SCOTUS “gave universities a narrow opening, and Harvard just announced it’s going to drive an affirmative action truck right through it”
Today’s decision was a major achievement, don’t get me wrong. But the battle is just getting started to enforce this victory for equal protection.
I haven’t had as much time as I would have liked to write about the Supreme Court opinion in the Harvard/UNC cases because I’ve been doing media interviews.
Well, it’s extraordinarily important. It has established or reestablished something we strayed from in judicial decisions, a very clear statement that an individual is to be judged as an individual, not based on race. And that’s something that a lot of universities particularly have gotten away from….
I think it may have a big impact, particularly on Asian students because particularly in the Harvard case, they are the ones who were the focus of the discrimination more than anybody else. And if the percentage of Asians in the school is not acceptable to the school administrators, that’s just too bad. The Constitution guarantees each of those people to be treated as an individual, not as a proxy for an ethnic group or a racial group.
Justice Thomas’ epic concurrance, in which he destroyed the dissents (particularly from KBJ) is worth a post in itself.
But there is one really important point that came near the end of the majority opinion that is a narrow path to consider applicant’s experience on race (as opposed to their race itself)(emphasis added):
At the same time, as all parties agree, nothing in this opinion should be construed as prohibiting universities from considering an applicant’s discussion of how race affected his or her life, be it through discrimination, inspiration, or otherwise. See, e.g., 4 App. in No. 21–707, at 17251726, 1741; Tr. of Oral Arg. in No. 20–1199, at 10. But, despite the dissent’s assertion to the contrary, universities may not simply establish through application essays or other means the regime we hold unlawful today. (A dissenting opinion is generally not the best source of legal advice on how to comply with the majority opinion.) “[W]hat cannot be done directly cannot be done indirectly. The Constitution deals with substance, not shadows,” and the prohibition against racial discrimination is “levelled at the thing, not the name.” Cummings v. Missouri, 4 Wall. 277, 325 (1867). A benefit to a student who overcame racial discrimination, for example, must be tied to that student’s courage and determination. Or a benefit to a student whose heritage or culture motivated him or her to assume a leadership role or attain a particular goal must be tied to that student’s unique ability to contribute to the university. In other words, the student must be treated based on his or her experiences as an individual—not on the basis of race.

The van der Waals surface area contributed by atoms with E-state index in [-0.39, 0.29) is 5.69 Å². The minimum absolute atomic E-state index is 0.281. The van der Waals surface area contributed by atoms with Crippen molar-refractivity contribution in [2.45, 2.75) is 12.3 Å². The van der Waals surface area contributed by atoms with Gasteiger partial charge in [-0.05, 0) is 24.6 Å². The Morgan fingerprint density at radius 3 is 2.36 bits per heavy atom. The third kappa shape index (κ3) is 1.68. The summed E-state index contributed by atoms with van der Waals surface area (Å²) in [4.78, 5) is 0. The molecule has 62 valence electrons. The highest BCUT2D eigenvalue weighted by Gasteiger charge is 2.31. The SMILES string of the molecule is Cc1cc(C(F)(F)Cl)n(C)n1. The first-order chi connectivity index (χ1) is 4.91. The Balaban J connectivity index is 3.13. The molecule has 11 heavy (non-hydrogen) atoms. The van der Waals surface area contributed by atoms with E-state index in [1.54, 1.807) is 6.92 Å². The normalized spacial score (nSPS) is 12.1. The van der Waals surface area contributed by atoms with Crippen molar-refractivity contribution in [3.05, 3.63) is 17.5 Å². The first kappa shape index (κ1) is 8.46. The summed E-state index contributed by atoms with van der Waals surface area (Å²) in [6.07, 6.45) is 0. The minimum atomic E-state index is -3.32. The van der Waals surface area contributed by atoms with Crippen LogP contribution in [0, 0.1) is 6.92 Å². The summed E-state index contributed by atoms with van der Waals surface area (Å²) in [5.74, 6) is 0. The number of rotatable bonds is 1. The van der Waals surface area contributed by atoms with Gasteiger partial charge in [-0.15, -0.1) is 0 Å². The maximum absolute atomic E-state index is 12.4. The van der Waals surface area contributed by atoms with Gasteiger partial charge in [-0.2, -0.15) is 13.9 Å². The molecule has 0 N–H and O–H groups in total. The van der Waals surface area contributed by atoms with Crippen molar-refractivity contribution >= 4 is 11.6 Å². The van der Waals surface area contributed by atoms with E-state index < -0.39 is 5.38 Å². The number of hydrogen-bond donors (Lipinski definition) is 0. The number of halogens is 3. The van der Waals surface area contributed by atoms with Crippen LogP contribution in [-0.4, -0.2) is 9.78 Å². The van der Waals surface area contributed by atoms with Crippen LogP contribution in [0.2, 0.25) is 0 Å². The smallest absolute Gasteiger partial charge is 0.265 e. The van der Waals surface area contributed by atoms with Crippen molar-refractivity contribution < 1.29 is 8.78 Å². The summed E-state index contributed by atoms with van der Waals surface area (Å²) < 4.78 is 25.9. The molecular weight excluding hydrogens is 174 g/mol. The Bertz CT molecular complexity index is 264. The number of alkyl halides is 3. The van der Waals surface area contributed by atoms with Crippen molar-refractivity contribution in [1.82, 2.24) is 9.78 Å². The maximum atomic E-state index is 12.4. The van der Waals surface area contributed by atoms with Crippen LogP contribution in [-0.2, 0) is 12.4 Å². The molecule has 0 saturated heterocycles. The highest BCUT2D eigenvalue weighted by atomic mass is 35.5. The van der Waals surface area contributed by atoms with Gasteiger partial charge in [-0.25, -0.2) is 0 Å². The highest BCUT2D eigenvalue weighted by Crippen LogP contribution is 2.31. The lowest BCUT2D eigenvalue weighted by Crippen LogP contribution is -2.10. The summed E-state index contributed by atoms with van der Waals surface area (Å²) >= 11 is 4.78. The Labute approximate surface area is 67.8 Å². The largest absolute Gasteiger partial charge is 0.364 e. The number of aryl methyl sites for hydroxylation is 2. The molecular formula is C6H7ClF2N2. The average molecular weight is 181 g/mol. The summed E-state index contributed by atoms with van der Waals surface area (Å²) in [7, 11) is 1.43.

That bold language has been seized upon by Harvard in a mass email shortly after the decision to smuggly suggest that there will be no change of course, rather, Harvard will expoit the perceived permission to consider an applicants experience with race to drive an affirmative action truck through that tiny opening:
— William A. Jacobson (@wajacobson) June 29, 2023
Harvard’s President-Elect came out forcefully that Harvard would stick to its “values” while obeying the court ruling (wink, wink).
Apparently this is happening elsewhere, colleges are trying to snatch victory from the jaws of defeat by claiming that they can use experience with race as a substitute for race, and thereby achieve the same racial preferences.
Of course, the following sentences (underlined above) contradict schools’ ability to do that, but that will have to be litigated and proven that they are using essays and so on as a ruse. In the meantime, the smug universities will do whatever they please, and then litigage the cases to death.
Harvard incoming president, whose selection was exemplar of bureaucratization of higher-ed (as dean, she was known for DEI initiatives), hasn’t read the part where Roberts says “universities may not simply establish through application essays… the regime we hold unlawful today.” https://t.co/pP2FVkGpwL
— Ilya Shapiro (@ishapiro) June 29, 2023
In 4 or 6 or 8 years they may win or not, but they don’t care. They are so deeply invested in racial preferences, they will not let it go and are happy to use their massive endowments to fight this, just like they did the cases just decided.
Today’s decision was a major achievement, don’t get me wrong. But the battle is just getting started to enforce this victory for equal protection.DONATE
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